termination of suit in the plaintiff's favor.”). One concern underlying this requirement “the
danger of inconsistent judgments if defendants use a vexatious suit or malicious prosecution
action as a means of making a collateral attack on the judgment against them or as a
counterattack to an ongoing proceeding.” Id. at 251. To the extent that Mr. Osagie claims that
Defendants Strumpf and U.S. Equities negligently filed suit in Superior Court, he would have a
hard time bringing this claim. See id; Frisbie v. Morris, 75 Conn. 637, 640 (1903) (in an action
for vexatious suit, where judgment was properly rendered against the defendant in the prior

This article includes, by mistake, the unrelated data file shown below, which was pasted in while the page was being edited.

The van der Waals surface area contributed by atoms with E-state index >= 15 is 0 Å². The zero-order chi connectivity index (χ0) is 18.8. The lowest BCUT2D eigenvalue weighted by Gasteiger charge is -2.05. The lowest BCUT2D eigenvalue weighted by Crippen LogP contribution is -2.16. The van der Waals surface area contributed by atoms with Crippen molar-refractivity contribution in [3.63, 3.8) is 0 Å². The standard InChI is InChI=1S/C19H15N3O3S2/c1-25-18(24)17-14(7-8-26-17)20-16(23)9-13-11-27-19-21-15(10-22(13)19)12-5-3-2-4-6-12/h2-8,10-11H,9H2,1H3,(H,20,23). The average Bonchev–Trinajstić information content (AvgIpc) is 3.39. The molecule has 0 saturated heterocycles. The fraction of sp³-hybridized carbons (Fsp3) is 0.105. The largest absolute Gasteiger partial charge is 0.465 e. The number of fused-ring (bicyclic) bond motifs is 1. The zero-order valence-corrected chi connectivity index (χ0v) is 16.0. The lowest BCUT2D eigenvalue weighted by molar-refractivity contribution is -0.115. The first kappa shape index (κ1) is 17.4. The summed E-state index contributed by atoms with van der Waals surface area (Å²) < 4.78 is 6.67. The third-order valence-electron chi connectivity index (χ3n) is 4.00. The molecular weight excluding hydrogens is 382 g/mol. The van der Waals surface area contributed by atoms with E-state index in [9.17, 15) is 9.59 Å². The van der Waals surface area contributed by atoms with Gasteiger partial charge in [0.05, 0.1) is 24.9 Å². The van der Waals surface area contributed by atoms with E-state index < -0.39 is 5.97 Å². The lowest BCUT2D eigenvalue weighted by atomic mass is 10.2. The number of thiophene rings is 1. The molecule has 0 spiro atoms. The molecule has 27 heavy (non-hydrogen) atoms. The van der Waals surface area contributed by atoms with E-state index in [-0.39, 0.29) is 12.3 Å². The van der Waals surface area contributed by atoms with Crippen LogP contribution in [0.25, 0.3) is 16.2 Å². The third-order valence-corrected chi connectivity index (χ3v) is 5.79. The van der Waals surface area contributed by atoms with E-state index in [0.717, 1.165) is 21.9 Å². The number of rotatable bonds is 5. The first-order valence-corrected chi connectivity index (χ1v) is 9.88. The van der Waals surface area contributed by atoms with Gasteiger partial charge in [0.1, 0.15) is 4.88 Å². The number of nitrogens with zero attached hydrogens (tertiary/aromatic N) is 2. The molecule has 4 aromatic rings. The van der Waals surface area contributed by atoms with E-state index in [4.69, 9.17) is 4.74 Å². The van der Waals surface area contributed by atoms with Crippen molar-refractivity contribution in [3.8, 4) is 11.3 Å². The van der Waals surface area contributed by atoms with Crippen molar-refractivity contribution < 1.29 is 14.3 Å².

action, this is, “as a general rule, conclusive evidence of the existence of probable cause for
instituting the . . . suit”); Kaye v. Pantone, Inc., 395 A.2d 369, 372 (Del.Ch., 1978) (“In order to
sustain a cause of action sounding in malicious prosecution, several allegations must co-exist: (1)
the institution of civil proceedings; (2) without probable cause; (3) with malice; (4) the
termination of the proceedings in the aggrieved party's favor; and (5) damages which were
inflicted upon the aggrieved party by seizure of property or other special injury.”). Nevertheless,
the Court need not exercise its “discretionary” power to hear state law claims. Carnegie-Mellon,
484 U.S. at 350.
For the reasons stated above, the Defendants’ Motions to Dismiss directed at the
amended Complaint are GRANTED.
SO ORDERED at Bridgeport, Connecticut this 24th day of August 2017.
/s/ Victor A. Bolden
VICTOR A. BOLDEN
UNITED STATES DISTRICT JUDGE